Is cancer caused by the consumption of an "excess" amount of sugar "in your system"? No, that's not true: Sugar itself does not cause cancer. While sugar is not carcinogenic, meaning it does not cause cancer, consuming it is linked to some health conditions and physiological changes that may impact or exacerbate certain cancers, a dietician confirmed to Lead Stories. A cancer research facility referred Lead Stories to publications that debunk the myth that eating sugar causes cancer.
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Below is how the post appeared at the time of writing:
(Source: Instagram screenshot taken Thu Nov 23 21:21:17 UTC 2023)
Eating sugar does not cause cancer, Melissa Prest, a Chicago-based registered dietician nutritionist and spokesperson for the Academy of Nutrition and Dietetics, confirmed. However, excessive sugar intake is linked to health conditions that are known to cause or exacerbate cancer, she added.
"The relationship between increased sugar intake and risk of cancer is indirect, meaning that we can observe an increased risk of cancer in some people with excess sugar consumption but the sugar consumption itself did not cause the increased risk," wrote Prest in an email received on November 22, 2023.
The video posted on Instagram bore a logo for the account goodefoodsfamily. However, as of November 24, 2023, Lead Stories could not find the original video on the goodefoodsfamily account.
The account that reposted the video, vicki.line.silver, included a link in its Instagram bio that redirected users to a Canva-produced webpage with links to various products for sale, including a tab that sold products they said promoted gut microbiome health.
The American Cancer Society defines a carcinogen as "substances and exposures that can lead to cancer." Researchers and agencies apply carcinogenic labeling to products after evaluating evidence that they cause cancer. At the time of the publication of this fact check, Lead Stories could find no proof of such a labeling for sugar.
"Excess sugar intake could lead to obesity, which can be a risk factor for some cancers like breast, ovarian, and liver cancer. Obesity is also associated with inflammation and oxidative stress, both of which have been linked to increased risk of cancer," Prest wrote.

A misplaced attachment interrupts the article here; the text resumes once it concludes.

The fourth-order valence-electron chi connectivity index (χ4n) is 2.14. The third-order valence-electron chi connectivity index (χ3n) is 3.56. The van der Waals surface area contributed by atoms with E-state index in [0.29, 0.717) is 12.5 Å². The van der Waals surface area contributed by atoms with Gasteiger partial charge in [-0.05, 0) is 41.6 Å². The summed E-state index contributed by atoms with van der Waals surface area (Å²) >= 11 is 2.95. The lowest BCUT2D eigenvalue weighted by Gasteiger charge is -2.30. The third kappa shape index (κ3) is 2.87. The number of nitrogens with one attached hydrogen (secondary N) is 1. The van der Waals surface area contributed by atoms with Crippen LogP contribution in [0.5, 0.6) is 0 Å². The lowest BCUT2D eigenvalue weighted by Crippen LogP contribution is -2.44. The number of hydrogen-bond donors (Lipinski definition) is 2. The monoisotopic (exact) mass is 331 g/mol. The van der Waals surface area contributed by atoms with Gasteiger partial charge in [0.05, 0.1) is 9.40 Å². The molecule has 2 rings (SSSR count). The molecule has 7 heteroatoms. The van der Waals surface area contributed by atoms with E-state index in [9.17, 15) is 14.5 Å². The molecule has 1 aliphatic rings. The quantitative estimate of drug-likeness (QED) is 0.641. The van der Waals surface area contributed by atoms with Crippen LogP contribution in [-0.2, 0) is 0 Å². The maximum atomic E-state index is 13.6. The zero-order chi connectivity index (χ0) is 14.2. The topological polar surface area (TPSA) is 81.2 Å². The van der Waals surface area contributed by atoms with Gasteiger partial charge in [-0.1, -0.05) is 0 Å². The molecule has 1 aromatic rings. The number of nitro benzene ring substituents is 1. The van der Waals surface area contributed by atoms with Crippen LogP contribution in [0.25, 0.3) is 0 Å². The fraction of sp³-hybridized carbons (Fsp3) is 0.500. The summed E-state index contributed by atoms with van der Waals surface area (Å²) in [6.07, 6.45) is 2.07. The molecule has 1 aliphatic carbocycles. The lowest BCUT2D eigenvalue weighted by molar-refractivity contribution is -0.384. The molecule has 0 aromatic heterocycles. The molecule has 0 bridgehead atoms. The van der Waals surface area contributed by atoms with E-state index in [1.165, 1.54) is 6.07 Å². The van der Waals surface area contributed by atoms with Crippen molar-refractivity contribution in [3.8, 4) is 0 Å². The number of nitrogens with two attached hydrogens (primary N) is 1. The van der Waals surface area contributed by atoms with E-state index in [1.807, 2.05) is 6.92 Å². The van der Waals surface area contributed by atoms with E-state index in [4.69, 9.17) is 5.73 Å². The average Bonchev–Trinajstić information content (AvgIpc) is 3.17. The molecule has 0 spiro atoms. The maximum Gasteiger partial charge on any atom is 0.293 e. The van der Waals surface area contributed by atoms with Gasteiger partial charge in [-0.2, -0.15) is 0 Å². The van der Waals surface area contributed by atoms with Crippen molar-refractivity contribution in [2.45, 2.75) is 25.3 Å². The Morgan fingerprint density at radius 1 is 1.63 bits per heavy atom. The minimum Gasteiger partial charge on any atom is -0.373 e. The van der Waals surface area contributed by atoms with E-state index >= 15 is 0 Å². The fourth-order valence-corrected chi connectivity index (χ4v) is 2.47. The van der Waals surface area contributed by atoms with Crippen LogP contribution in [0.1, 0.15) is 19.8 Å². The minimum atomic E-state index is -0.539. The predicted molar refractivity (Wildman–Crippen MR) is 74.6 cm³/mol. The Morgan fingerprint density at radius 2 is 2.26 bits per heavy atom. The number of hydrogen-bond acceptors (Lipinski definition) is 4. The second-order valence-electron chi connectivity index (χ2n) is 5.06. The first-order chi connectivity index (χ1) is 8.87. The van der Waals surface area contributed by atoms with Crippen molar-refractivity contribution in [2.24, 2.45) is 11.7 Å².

The link between obesity and several types of cancer is well established: Obesity is a risk factor for developing cancers and consuming too much of any food -- including sugar -- can lead to weight gain, contributing to a higher overall risk for cancer, according to the National Breast Cancer Foundation.
But sugar does not "feed cancer." Cancer cells grow fast and need glucose, or sugar, which Cancer Research UK, a major cancer research charity, notes has fueled the rumor that eating sugar causes cancer. One common theory follows that cutting sugar could curb the development and growth of cancerous cells, but it's not that simple. Healthy cells also require glucose, while cancer cells also need other nutrients necessary to healthy cell functionality, including amino acids and fats.
"When we eat carbohydrate foods our body will break down the sugar to its most basic form and use it for energy or store it to use as a source of energy at a later time. All cells, including cancer cells, will use sugar as a source of energy. Cancer cells grow due to a disruption in the cellular cycle not because sugar is its energy source," Prest wrote.
Experts with the MD Anderson Cancer Center at the University of Texas don't warn against eating sugar but, rather, advise that a healthier consumption of sugar can reduce the risk of cancer. The Center recommends eating a moderate amount of sugar, being aware of "hidden sugar in food" that goes by other names, opting for natural sugars and avoiding artificial sweeteners.
Eating sugar doesn't have many benefits. While it doesn't cause cancer on its own or cause cancer to spread, the calories in sugar are empty calories. That means sugar doesn't have any nutrients. Consuming too many calories in foods with lots of added sugar can lead to weight gain or even obesity, which has been tied to several types of cancer.
"The dietary guidelines recommend that no more than 10% of your daily calories should come from added sugars. You can reduce your risk for cancer by maintaining a healthy weight, eating a diet with a variety of whole foods, limiting alcohol intake, and ceasing smoking if you currently smoke," Prest added.
Other cancer-related rumors that Lead Stories has debunked can be seen here.